Cougar traps were set in an area in Rutland near Sylvania Crescent and Leathead Road, not far from Ben Lee Park, after a large cat got a little too close for comfort.
The animal has been sighted in the area several times in recent days, but its latest attempts to find dinner prompted the BC Conservation Officer Service to act.
A man posted a photo of a cougar in his backyard to a Rutland Facebook group on Sunday morning.
“Most sightings are mostly nocturnal, but yesterday afternoon we had a late afternoon daytime sighting,” conservation officer Ken Owens said. “And then last night this morning the cat tried to attack a dog in someone’s backyard … It didn’t work because people protected the dog, making sure it didn’t. not happen. “
Owens says a second similar incident was also reported.
âSo the message going forward is that people really need to protect their pets in their backyards,â he said. âMake sure they bring them in and don’t leave them out in their backyards, especially in this particular neighborhood. “
Owens says part of the problem is that people fed feral cats in the neighborhood, which created an easy food source for the cougars.
âThere are a lot of feral cats in this particular areaâ¦ we’ve had incidents where people are feeding feral cats in the neighborhood and kind of causing a bit of this problem,â Owens said.
Another concern is the kids coming out for candy or a spell tonight. Owens says it’s important to keep wildlife safety in mind on Sunday night outings.
âHave groups, security in numbers,â he said. âHave space and distance if you see a cat. [cougars] do not compromise public safety. Their main source of food is deer.
Owens is not disclosing the exact location where the live trap was set.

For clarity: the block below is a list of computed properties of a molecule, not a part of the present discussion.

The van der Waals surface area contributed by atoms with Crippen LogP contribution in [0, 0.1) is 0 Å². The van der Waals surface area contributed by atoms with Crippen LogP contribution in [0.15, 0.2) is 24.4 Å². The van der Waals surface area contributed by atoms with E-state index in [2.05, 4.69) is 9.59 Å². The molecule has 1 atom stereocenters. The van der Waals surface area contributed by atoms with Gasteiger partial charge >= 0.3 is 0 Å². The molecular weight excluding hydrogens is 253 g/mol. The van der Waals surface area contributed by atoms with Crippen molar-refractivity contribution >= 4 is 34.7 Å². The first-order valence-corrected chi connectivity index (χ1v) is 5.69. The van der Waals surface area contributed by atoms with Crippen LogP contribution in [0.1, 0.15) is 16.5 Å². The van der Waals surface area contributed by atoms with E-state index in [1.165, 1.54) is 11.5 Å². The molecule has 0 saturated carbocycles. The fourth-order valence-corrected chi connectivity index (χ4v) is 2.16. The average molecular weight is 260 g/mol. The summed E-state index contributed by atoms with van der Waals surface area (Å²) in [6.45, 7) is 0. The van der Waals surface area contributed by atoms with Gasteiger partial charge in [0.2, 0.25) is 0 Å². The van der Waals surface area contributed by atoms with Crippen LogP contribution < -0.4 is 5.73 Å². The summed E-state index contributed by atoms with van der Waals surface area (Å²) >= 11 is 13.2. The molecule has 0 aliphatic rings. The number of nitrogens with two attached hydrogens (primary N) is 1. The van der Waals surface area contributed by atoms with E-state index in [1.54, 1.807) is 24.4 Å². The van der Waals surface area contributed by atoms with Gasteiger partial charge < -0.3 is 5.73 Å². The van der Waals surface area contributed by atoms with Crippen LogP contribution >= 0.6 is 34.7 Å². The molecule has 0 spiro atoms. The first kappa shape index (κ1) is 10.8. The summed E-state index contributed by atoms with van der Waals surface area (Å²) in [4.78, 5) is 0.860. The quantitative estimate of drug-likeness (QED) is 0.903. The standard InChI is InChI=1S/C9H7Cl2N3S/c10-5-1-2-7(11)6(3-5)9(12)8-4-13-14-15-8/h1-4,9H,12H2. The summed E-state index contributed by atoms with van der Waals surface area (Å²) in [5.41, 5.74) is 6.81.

The BC Conservation Officer Service has provided the following information to people who encounter a cougar:
STOP – Pick up all small children immediately. Do not run. Sudden movement can cause an attack. Try to slowly move away from the cougar. SPACE and DISTANCE. Never approach a cougar for any reason, especially if it is a kill or with kittens. Cougars will normally avoid a confrontation. Always give a cougar a way to escape. Prepare to use your bear spray.
KEEP CALM – Talk to the cougar in a confident voice. Maintain eye contact with the cougar. Don’t turn your back on the cougar. Face the cougar and stay upright.
LOOK BIG – Make yourself look taller than the cougar. Do not bend or squat. Raise your hands and hold your coat open. Move to higher ground if you are nearby. Throw sticks, stones, branches or other objects if they are within reach.
BE PREPARED – bear spray, noise generator and walking stick; these can be used for protection in the event of an encounter. Cougars can be attracted to dogs. It is therefore preferable to have your dog at home. If you are traveling with a dog, keep it close by and on a leash at all times. Take a cell phone with you to call for help if you have a problem.
If a puma behaves aggressively
If a cougar shows interest or follows you, respond aggressively. Maintain eye contact, show your teeth, and make loud noises. Arm yourself with stones or sticks as weapons. When picking up items, crouch as little as possible. Prepare to use your bear spray.
If a Cougar Attacks FIGHT – Convince the Cougar that you are a threat, not prey. Many people survived cougar attacks by retaliating using anything including stones, sticks, bare fists, and fishing rods. Focus your attack on the cougar’s face and eyes. If you’re knocked down, get up. NEVER PLAY DEATH with a cougar.
The Conservation Officer Service reminds the public, when they see a cougar or are the victim of depredation of pets or livestock, the importance of immediately calling the 24/7 call center. 7 from the Conservation Officer Service, toll-free line Report all poachers and polluters (RAPP) at 1-877-952-7277, call cell # 7277 or online at www.rapp.bc.ca.